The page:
Results 1 to 2 of 2
  1. Member Donator
    • Member Info
      • Native Language:
      • Chinese
      • Home Country:
      • China
      • Current Location:
      • United States

    • Join Date: Dec 2006
    • Posts: 431

    simple and simplistic

    Dear teachers,

    There are only two questions, but I give you the whole paragraph for context. Thanks a million in advance.


    Although art historians have spent decades demystifying van Gogh's legend, they have done little to diminish his vast popularity. Auction prices still soar, visitors still overpopulate van Gogh exhibitions, and The Starry Night remains ubiquitous on dormitory and kitchen walls. So complete is van Gogh's global apotheosis that Japanese tourists now make pilgrimages to Auvers to sprinkle their relatives' ashes on his grave. What accounts for the endless appeal of the van Gogh myth? It has at least two deep and powerful sources. At the most primitive level, it provides a satisfying and nearly universal revenge fantasy disguised as the story of heroic sacrifice to art. Anyone who has ever felt isolated and unappreciated can identify with van Gogh and hope not only for a spectacular redemption but also to put critics and doubting relatives to shame. At the same time1, the myth offers an alluringly simplistic conception of great art2 as the product, not of particular historical circumstances and the artist's painstaking calculations, but of the naive and spontaneous outpourings of a mad, holy fool. The gaping discrepancy between van Gogh's long-suffering life and his remarkable posthumous fame remains a great and undeniable historical irony. But the notion that he was an artistic idiot savant is quickly dispelled by even the most glancing examination of the artist's letters. It also must be dropped after acquainting oneself with the rudimentary facts of van Gogh's family background, upbringing, and early adulthood.
    Question1: Just want to make sure that the phrase at the same time here means YET or nevertheless instead of at the same instant, which is another definition in a dictionary.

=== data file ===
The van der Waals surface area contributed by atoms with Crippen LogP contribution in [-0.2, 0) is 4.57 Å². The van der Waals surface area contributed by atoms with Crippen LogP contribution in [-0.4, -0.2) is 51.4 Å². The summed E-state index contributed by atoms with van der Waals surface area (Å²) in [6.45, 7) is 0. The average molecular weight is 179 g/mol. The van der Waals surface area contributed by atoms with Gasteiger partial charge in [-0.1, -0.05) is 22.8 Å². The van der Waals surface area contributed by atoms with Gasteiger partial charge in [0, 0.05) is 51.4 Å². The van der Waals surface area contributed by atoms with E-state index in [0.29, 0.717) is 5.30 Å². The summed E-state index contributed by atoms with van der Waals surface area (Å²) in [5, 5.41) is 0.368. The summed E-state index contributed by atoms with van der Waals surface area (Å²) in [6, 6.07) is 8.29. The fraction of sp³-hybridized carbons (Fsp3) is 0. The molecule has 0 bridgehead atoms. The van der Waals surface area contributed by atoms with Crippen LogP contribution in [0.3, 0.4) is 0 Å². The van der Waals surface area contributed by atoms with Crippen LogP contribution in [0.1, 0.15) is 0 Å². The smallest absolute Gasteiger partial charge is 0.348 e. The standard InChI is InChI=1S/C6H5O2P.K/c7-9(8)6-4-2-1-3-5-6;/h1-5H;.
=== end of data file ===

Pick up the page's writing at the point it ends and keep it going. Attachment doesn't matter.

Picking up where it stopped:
Question2: Question1 leads to the second question. If “at the same time” means YET, then there should be a contrast between the two sentences before “at the same time” and the one after. Since the one before “at the same time” is sort of positive, there must be a negative quality in the sentence after “at the same time”. So is the word “simplistic” gives us a negative sense, in other words, too simple? Non-native speakers of English usually are not able to detect the subtle difference between simple and simplistic. Can we say simple tends to be a little positive, whereas simplistic tends to be a little negative? Thanks.

  2. rancher247's Avatar
    • Member Info
      • Native Language:
      • English
      • Home Country:
      • United States
      • Current Location:
      • United States

    • Join Date: Jan 2007
    • Posts: 275

    Re: simple and simplistic

    1. The phrase does not mean "at the same instant," but probably most closely means "But the myth also offers..." or "However"
    2. Simplistic-The tendency to oversimplify an issue or a problem by ignoring complexities or complications.
    Simple-easy to understand, deal with, use, etc. or not elaborate or artificial; plain
    Hope this helps!:)


Posting Permissions

  • You may not post new threads
  • You may not post replies
  • You may not post attachments
  • You may not edit your posts